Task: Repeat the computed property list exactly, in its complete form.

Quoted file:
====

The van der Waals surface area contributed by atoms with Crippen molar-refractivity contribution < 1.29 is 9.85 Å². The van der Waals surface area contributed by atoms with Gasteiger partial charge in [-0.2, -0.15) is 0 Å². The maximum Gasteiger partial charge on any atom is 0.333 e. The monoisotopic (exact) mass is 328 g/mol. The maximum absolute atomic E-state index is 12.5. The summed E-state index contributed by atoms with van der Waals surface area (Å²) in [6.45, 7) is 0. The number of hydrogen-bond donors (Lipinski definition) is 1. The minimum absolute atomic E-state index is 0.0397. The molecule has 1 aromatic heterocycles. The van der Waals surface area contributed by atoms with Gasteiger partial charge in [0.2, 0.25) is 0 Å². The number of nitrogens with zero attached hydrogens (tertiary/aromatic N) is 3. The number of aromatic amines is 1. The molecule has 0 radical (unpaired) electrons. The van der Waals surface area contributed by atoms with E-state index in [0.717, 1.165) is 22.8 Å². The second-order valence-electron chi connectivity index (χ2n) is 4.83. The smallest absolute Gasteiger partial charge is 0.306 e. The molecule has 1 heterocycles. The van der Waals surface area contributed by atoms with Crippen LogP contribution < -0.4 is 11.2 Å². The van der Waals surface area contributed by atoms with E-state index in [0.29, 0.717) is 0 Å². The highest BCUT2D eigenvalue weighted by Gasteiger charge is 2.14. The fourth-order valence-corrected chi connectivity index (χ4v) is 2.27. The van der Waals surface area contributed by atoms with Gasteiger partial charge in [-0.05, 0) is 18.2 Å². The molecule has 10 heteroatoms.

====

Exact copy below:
The van der Waals surface area contributed by atoms with Crippen molar-refractivity contribution < 1.29 is 9.85 Å². The van der Waals surface area contributed by atoms with Gasteiger partial charge in [-0.2, -0.15) is 0 Å². The maximum Gasteiger partial charge on any atom is 0.333 e. The monoisotopic (exact) mass is 328 g/mol. The maximum absolute atomic E-state index is 12.5. The summed E-state index contributed by atoms with van der Waals surface area (Å²) in [6.45, 7) is 0. The number of hydrogen-bond donors (Lipinski definition) is 1. The minimum absolute atomic E-state index is 0.0397. The molecule has 1 aromatic heterocycles. The van der Waals surface area contributed by atoms with Gasteiger partial charge in [0.2, 0.25) is 0 Å². The number of nitrogens with zero attached hydrogens (tertiary/aromatic N) is 3. The number of aromatic amines is 1. The molecule has 0 radical (unpaired) electrons. The van der Waals surface area contributed by atoms with E-state index in [0.717, 1.165) is 22.8 Å². The second-order valence-electron chi connectivity index (χ2n) is 4.83. The smallest absolute Gasteiger partial charge is 0.306 e. The molecule has 1 heterocycles. The van der Waals surface area contributed by atoms with Crippen LogP contribution < -0.4 is 11.2 Å². The van der Waals surface area contributed by atoms with E-state index in [0.29, 0.717) is 0 Å². The highest BCUT2D eigenvalue weighted by Gasteiger charge is 2.14. The fourth-order valence-corrected chi connectivity index (χ4v) is 2.27. The van der Waals surface area contributed by atoms with Gasteiger partial charge in [-0.05, 0) is 18.2 Å². The molecule has 10 heteroatoms.